AustinPUG Health

AustinPUG Health

If you’re 65, you probably have a few friends who might have atrial fibrillation. ?The American Heart Association says 5% of those over 65 do, and that the condition occurs when the two upper-chambers of the heart quiver rather than beat normally because blood isn’t pumped fully out of the chambers. ?Unfortunately, this can cause blood pooling and eventually clots. ?The clot can then move and lodge in a brain artery and bring on a stroke. This is serious business. ?That’s why it’s so important to take care of yourself, receive medical care if you have this condition, and maintain a heart-healthy diet, which may help prevent stroke and other cardiovascular complications. Below is a list of foods to avoid if you have A-Fib.

Atrial Fibrillation Foods To Avoid With A Fib


Artificially sweetened and pre-packaged sweets — like candy, cakes, pastries and cookies — are very high in calories and low in fiber and nutrients. Additionally, foods that contain hydrogenated vegetable oil contribute trans-fats to your diet, which may increase your risk for stroke. ?So, limit the amount of sugar you add to beverages and other foods and choose fresh or frozen fruits or whole grains instead of commercial sweets to satisfy that sweet tooth of yours.

Dairy and High-fat Meats

A lot of protein is not always the best medicine. ?Many people experience adverse health effects as a result of high-protein, low-carbohydrate diets, which tend to be high in saturated fat and cholesterol. These problems involve cardiovascular problems including atrial fibrillation, artery blockage and an increased risk for stroke. To maintain modest saturated fat and cholesterol intake and lower your risk for cardiovascular events, it’s important to select lean protein sources, such as lentils, beans and fish, over fatty meats and dairy products. ?Meats that are high in fat include fried chicken, organ meats, bacon, sausage, lamb, dark-meat poultry and beef. High-fat dairy products include whole milk, high-fat cheese, ice cream and heavy cream. ?Stay away from these particular foods.

Enriched Grains

Refined grains are a no-no as well. Grains provide glucose, and glucose is your body’s main dietary source of energy. To prevent strokes, medical professionals suggest incorporating fiber-rich foods in your diet. Compared to whole grains, such as barley, brown rice and oats, refined grains (instant rice, enriched pasta, baked goods made with white flower and white bread) contain little protein, nutrients or fiber. Rather, they’re packed with non-nourishing “fillers”. ?Whole grains promote appetite and weight control, which is important for guarding against cardiovascular disease.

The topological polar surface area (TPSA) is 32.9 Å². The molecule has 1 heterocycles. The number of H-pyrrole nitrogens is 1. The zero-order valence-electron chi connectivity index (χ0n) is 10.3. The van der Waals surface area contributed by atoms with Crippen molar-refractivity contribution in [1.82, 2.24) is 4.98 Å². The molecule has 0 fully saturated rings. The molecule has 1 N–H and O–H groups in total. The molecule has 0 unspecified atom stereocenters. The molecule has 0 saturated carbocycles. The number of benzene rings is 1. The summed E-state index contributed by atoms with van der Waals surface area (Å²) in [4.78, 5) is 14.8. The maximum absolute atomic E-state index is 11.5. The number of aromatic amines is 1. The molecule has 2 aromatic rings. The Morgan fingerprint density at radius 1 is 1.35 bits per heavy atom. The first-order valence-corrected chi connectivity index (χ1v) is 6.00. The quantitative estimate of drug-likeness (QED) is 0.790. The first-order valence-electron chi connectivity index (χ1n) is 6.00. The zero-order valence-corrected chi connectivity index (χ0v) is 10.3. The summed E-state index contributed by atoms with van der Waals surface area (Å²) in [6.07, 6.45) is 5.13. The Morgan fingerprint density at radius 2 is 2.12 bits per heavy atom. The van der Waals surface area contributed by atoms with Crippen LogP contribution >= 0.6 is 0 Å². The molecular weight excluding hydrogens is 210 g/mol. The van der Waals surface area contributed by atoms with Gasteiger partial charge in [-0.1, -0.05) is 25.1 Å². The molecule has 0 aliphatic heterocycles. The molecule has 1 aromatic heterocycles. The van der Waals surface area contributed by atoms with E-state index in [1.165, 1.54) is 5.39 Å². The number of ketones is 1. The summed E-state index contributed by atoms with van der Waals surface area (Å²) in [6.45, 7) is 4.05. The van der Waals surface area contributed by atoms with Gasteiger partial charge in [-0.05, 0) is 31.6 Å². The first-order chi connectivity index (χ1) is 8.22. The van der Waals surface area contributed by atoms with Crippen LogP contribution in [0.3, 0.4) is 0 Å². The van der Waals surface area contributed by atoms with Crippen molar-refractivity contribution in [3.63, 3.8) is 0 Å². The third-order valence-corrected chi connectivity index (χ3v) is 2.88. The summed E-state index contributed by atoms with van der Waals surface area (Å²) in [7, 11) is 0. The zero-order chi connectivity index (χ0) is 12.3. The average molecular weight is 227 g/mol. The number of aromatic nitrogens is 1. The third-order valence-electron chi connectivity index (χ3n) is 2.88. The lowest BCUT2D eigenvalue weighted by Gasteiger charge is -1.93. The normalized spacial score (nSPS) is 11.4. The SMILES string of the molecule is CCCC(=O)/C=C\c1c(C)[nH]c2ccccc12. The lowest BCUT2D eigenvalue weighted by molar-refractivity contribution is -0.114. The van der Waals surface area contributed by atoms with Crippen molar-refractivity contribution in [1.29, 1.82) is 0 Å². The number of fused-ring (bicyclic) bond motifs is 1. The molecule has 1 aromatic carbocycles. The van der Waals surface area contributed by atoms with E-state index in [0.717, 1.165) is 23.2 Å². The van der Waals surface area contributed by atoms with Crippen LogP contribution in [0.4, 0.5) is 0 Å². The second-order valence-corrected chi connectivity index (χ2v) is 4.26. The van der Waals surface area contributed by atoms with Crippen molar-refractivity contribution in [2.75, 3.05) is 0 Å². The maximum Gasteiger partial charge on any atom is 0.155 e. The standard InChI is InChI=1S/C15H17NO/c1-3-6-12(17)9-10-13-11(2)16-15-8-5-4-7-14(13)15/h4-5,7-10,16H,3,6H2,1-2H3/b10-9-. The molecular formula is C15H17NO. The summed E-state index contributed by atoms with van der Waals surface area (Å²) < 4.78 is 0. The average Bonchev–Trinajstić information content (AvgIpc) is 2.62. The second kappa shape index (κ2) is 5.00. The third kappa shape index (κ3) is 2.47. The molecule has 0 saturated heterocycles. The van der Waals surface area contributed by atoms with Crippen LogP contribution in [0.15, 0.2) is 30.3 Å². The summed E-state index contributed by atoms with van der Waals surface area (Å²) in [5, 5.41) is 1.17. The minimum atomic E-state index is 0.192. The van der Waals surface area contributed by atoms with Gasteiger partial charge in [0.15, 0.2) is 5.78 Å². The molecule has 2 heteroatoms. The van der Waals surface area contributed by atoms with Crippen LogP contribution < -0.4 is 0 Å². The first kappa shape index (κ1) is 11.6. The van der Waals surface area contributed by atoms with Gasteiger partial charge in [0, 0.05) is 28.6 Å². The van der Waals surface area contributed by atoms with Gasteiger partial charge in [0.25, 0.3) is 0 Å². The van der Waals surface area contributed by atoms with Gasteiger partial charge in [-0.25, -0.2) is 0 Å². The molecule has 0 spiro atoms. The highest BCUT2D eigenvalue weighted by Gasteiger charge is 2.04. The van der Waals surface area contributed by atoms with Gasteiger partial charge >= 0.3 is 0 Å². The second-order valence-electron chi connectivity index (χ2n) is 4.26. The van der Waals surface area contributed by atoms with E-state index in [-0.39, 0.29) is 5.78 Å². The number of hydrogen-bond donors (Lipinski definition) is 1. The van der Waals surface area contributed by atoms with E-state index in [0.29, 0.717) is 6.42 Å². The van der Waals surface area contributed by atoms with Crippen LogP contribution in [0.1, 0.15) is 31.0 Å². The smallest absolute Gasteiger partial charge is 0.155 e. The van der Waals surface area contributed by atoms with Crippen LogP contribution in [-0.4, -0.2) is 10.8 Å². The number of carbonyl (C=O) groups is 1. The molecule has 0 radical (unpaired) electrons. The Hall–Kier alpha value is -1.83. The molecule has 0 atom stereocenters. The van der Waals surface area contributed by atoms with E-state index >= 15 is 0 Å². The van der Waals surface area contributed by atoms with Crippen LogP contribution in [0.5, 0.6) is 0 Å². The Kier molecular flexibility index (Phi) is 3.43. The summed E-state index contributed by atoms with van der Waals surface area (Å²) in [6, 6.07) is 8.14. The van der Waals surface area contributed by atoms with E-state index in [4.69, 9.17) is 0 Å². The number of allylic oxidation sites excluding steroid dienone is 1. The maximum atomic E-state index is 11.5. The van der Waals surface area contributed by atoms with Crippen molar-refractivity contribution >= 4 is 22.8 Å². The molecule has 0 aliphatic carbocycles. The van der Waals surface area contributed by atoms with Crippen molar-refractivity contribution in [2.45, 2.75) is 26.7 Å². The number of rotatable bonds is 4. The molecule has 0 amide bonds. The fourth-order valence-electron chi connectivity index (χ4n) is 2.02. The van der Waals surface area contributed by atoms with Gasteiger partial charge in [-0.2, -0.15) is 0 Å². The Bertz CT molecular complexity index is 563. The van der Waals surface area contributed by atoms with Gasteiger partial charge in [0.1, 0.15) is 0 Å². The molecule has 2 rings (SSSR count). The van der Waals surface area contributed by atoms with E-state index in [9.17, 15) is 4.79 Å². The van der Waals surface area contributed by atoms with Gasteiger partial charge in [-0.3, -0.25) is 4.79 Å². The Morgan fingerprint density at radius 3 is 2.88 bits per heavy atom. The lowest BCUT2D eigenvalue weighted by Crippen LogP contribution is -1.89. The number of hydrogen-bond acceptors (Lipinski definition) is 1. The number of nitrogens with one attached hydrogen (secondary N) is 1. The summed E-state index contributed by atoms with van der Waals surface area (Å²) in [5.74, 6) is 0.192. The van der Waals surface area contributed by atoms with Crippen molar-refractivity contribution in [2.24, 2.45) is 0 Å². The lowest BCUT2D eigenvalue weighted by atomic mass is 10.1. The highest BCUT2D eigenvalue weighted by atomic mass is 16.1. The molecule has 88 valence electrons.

While salt (sodium) plays an important role in human health by managing fluid balance, excessive consumption can increase the workload on your heart, making it more difficult for blood to flow freely. If you have atrial fibrillation, a high-sodium diet may magnify your current risks. Particularly sodium-rich foods include frozen meals, canned foods, pretzels, crackers, table salt, frozen meals and soy sauce. ?Lowering sodium intake is not difficult. ?Eat primarily whole, natural foods, which typically supply enough sodium, and cut back on the processed junk. Low-sodium seasoning is a good idea as well. ?You can use condiments such as oregano, lemon juice, low-sodium salt blends, garlic, basil and natural herbs.

About Author: David Novak is a international syndicated newspaper columnist, appearing in newspapers, magazines, radio and TV around the world. His byline has appeared in GQ, National Geographic, Newsweek, The Wall Street Journal, Reader’s Digest, USA Today, among others, and he has appeared on The Today Show, the CBS Morning Show and Paul Harvey Radio. David is a specialist at consumer technology, health and fitness, and he also owns a PR firm and a consulting company where he and his staff focus on these industries. He is a regular contributing editor for Healthline. For more information, visit
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